pose of arranging for the defense of the capital. They were at once cheerfully given, although while awaiting definite instructions at Alexandria I had endeavored, as just seen, to promote a favorable result in the operations then pending, and had thus contributed, though indirectly, yet as far as I could to the defense of Washington. On the 2nd of September the formal order of the War Department placed me in command of the fortifications of Washington "and of all the troops for the defense of the capital." On the 1st of September I had been instructed that I had nothing to do with the troops engaged in active operations under General Pope, but that my command was limited to the immediate garrison of Washington. On the next day, however, I was verbally instructed by the President and the General-in-Chief to assume command of General Pope's troops (including my own Army of the Potomac) as soon as they approached the vicinity of Washington; to go out and meet them, and to post them as I deemed best to repulse the enemy and insure the safety of the city.
At this time the task imposed upon me was limited to the dispositions necessary to resist a direct attack of the enemy upon the capital. Such, indeed, was the danger naturally indicated by the defeat of our forces in front. The various garrisons were at once strengthened and put in order, and the troops were disposed to co er all the approaches to the city, and so as to be readily thrown upon threatened points. New defenses thrown up where deemed necessary. A few days only had elapsed before comparative security was felt with regard to our ability to resist any attack upon the city. The disappearance of the enemy from the front of Washington and their passage into Maryland enlarged the spllere of operations, and made an active campaign necessary to cover Baltimore, prevent the invasion of Pennsylvania, and drive them out of Maryland. Being honored with the charge of this campaign I entered at once upon the additional duties imposed upon me with cheerfulness and trust, yet not without feeling the weight of the responsibilities thus assumed and being deeply impressed with the magnitude of the issues involved.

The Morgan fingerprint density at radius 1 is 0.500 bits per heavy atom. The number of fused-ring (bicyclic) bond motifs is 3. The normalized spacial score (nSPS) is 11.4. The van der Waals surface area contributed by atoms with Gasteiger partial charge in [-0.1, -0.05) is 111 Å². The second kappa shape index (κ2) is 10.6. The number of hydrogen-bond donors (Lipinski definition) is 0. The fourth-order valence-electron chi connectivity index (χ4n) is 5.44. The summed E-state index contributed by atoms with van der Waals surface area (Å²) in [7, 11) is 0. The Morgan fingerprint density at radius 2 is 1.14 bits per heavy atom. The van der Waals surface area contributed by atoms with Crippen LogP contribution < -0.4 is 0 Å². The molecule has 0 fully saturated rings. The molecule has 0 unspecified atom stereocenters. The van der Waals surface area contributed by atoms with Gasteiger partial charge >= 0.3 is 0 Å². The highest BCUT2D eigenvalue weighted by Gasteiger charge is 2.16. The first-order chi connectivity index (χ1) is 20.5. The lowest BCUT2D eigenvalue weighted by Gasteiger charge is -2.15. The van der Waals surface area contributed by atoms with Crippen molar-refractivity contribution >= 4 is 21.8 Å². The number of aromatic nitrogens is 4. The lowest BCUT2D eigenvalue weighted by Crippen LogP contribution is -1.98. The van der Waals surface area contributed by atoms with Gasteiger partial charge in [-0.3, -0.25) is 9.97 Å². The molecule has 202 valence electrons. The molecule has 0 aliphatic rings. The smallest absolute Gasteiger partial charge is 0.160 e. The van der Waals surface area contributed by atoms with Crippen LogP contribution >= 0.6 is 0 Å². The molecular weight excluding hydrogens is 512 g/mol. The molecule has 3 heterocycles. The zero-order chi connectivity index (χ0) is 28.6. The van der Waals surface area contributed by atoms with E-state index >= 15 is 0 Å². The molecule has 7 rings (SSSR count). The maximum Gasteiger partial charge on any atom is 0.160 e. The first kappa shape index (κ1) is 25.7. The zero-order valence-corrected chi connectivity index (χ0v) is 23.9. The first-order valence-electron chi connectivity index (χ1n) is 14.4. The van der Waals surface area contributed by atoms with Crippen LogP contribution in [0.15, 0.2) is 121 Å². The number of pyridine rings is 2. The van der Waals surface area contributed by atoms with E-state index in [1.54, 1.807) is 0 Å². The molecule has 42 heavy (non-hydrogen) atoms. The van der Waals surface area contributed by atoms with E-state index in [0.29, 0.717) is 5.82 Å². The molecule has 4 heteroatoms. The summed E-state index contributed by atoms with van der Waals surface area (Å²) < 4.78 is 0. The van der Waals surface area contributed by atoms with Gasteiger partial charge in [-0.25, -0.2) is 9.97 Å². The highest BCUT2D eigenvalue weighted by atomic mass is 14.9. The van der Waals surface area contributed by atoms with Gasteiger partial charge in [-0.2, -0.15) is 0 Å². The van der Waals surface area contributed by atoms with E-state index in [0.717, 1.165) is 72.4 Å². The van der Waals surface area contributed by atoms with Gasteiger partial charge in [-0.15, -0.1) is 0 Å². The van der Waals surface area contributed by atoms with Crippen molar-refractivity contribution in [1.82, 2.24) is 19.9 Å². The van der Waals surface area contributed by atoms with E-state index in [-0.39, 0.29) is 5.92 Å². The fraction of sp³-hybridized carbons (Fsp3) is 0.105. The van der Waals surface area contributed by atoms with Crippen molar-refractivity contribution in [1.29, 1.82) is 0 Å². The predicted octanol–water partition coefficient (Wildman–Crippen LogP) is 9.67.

Having made the necessary arrangements for the defense of the city in the new condition of things, I pushed forward the First and Ninth Corps, under Generals Reno and Hooker, forming the right wing under General Burnside, to Leesborough on the 5th instant; thence the First Corps, by Brookville, Cooksville, and Ridgeville, to Frederick; and the Ninth Corps, by Damascus, on New Market and Frederick. The Second and Eleventh [Twelfth] Corps, under Generals Sumner and Williams, on the 6th were moved from Tennallytown to Rockville; thence, by Middlebrook and Urbana, on Frederick, the Eleventh [Twelfth] Corps moving by a lateral road between Urban and New Market, thus maintaining the communication between the center and right wing, as well as covering the direct route from Frederick to Washington. The Sixth Corps, under General Franklin, was moved to Darnestown on the 6th instant; thence, by Dawsonville and Barnesville, on Buckeystown, covering the road from the mouth of the Monocacy to Rockville, and being in position to connect with and support the center should it have been necessary (as supposed) to force the line of the Monocacy. Couch's division was thrown forward to Offut's Cross-Roads and Poolesville by the river road, thus covering that approach, watching the fords of the Potomac, and ultimately following and supporting the Sixth Corps. The object of these movements was to feel the enemy-to compel him to develop his intentions-at the same time that the troops were in position readily to cover Baltimore of Washington, to attack him should he